Gay marriage ruling has Iowans weighing their values
Calm deliberation marks the reaction, for the most part, to Friday's landmark court decision.
(Page 2 of 2)
Most Iowans interviewed said they view gay marriage largely as a civil rights issue, making it easier to separate from personal convictions.Skip to next paragraph
Subscribe Today to the Monitor
"It's not my cup of tea, but what people do is their business. The only thing I think is great about it is, it gives a right back to people. It's not a free country anymore," said Karm Paysen of nearby Calamus, who says there's too much interference with people's lifestyles in the form of regulations such as public smoking bans and mandatory seat-belt use.
Less resistance among younger Iowans
When first asked, 20-something Jason Bak said he didn't think gay marriage was "natural." But when considering what the ruling meant for his state, he said it would neither harm nor foul. "I was raised Catholic and I have religious beliefs. But I also have my own beliefs," he said. "People should be happy."
His convictions are in line with the University of Iowa poll showing that 58.7 percent of Iowans under age 30 support gay marriage in their state, and three-fourths believe in some kind of formal recognition of same-sex partnerships.
On Sunday, one place that conversation happened was after church. Michaela Groh, a lay youth leader at Community of Joy, a United Methodist congregation in Bettendorf, said teenagers ages 14 to 18 had "a very mixed reaction" to the ruling.
"They want people to be happy but asked is it in God's will or not," she said. Standing outside Davenport's Vander Veer Conservatory, she and fellow youth leader Nichole Nicholas, also in her 20s, said legalizing gay marriage in Iowa is evidence that, among their generation at least, a cultural taboo is slowly in decline.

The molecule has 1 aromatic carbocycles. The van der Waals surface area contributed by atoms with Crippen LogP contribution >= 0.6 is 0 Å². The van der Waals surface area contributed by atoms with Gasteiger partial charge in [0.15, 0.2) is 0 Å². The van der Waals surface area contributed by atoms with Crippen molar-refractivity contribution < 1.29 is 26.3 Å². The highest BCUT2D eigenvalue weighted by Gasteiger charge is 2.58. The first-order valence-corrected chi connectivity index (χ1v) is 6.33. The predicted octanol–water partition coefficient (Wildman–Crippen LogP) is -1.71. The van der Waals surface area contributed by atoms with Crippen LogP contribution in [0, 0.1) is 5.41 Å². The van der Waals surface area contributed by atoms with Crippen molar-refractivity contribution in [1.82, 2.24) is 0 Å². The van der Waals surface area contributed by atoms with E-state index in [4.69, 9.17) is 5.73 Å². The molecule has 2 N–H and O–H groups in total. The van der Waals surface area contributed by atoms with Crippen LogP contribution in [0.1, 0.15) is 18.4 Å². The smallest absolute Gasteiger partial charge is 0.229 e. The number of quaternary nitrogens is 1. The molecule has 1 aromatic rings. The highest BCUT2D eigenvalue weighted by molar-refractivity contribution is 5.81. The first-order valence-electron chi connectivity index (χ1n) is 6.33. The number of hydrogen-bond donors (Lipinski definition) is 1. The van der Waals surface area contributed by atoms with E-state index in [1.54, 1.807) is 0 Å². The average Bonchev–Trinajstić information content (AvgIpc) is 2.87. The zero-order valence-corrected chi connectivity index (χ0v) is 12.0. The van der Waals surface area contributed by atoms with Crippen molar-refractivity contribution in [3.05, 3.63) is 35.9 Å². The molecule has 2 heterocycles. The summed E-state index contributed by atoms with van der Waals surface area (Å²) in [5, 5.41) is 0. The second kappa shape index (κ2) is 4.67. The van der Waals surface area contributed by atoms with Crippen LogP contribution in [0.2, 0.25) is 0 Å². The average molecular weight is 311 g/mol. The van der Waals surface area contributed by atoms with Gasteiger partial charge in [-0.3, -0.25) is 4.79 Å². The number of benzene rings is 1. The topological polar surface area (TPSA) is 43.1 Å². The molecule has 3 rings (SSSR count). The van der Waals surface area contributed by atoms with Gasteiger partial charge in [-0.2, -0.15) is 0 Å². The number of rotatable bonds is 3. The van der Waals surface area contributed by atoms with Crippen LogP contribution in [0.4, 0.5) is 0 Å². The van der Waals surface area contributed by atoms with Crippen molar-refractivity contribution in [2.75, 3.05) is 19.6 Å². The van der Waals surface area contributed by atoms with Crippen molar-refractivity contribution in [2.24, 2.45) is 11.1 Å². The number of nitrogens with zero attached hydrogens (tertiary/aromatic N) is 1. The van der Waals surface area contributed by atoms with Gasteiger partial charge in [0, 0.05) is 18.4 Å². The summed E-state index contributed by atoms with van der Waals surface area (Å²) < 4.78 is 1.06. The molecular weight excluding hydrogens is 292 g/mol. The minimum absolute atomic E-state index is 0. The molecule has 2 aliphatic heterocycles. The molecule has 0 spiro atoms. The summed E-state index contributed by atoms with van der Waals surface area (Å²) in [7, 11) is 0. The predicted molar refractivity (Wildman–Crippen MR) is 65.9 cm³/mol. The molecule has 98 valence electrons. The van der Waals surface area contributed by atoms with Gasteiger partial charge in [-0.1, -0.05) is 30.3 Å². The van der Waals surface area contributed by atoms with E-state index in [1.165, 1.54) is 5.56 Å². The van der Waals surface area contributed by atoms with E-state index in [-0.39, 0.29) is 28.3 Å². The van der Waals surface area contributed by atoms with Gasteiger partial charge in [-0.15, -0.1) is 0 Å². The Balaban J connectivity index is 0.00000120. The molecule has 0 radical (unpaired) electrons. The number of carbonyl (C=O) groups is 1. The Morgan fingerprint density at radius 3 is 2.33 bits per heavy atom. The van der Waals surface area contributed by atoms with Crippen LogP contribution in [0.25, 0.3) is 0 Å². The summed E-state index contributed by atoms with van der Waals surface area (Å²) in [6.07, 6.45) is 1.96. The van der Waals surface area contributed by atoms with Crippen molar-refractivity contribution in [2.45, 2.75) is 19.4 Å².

"The way I see it, when it comes to political issues, Iowa is a swing state. So if we're one of the first couple of states to pass it, it's going to become mainstream," she said.
Opponents consider constitutional amendment
There are Iowans, however, who remain incensed. Outside the Wal-Mart, an older man who would give his name only as Craig said the ruling will force healthcare prices to increase if it meant gays and lesbians would be relocating to his state. "They're OK to stay on the East Coast," he said.
State lawmakers opposed to the ruling are already prepping constituents to ready petitions to seek a constitutional amendment overturning the ruling in 2012.
Pastor John Beller said he would support those efforts with his congregants at Quint City Baptist Church. He worries that state legislation might one day force him to perform marriages that would otherwise be against the tenants of his church.
"One mantra of the gay and lesbian movement is they want freedom of choice. But they want freedom of choice for what their ideas are. Down the line, that freedom might infringe [on] what others believe," he said.
For the moment, however, passions on both sides remain calm.
Loading groceries into their car, Kim Bahrenfuss said she and her husband Kevin were "pleasantly surprised" with the ruling. "I think there's more problems in the country than trying to deny people their civil rights," Mr. Bahrenfuss said.
But as wedding bells start ringing around his state for gay couples, he acknowledged that one thing is certain: "The battle is not over."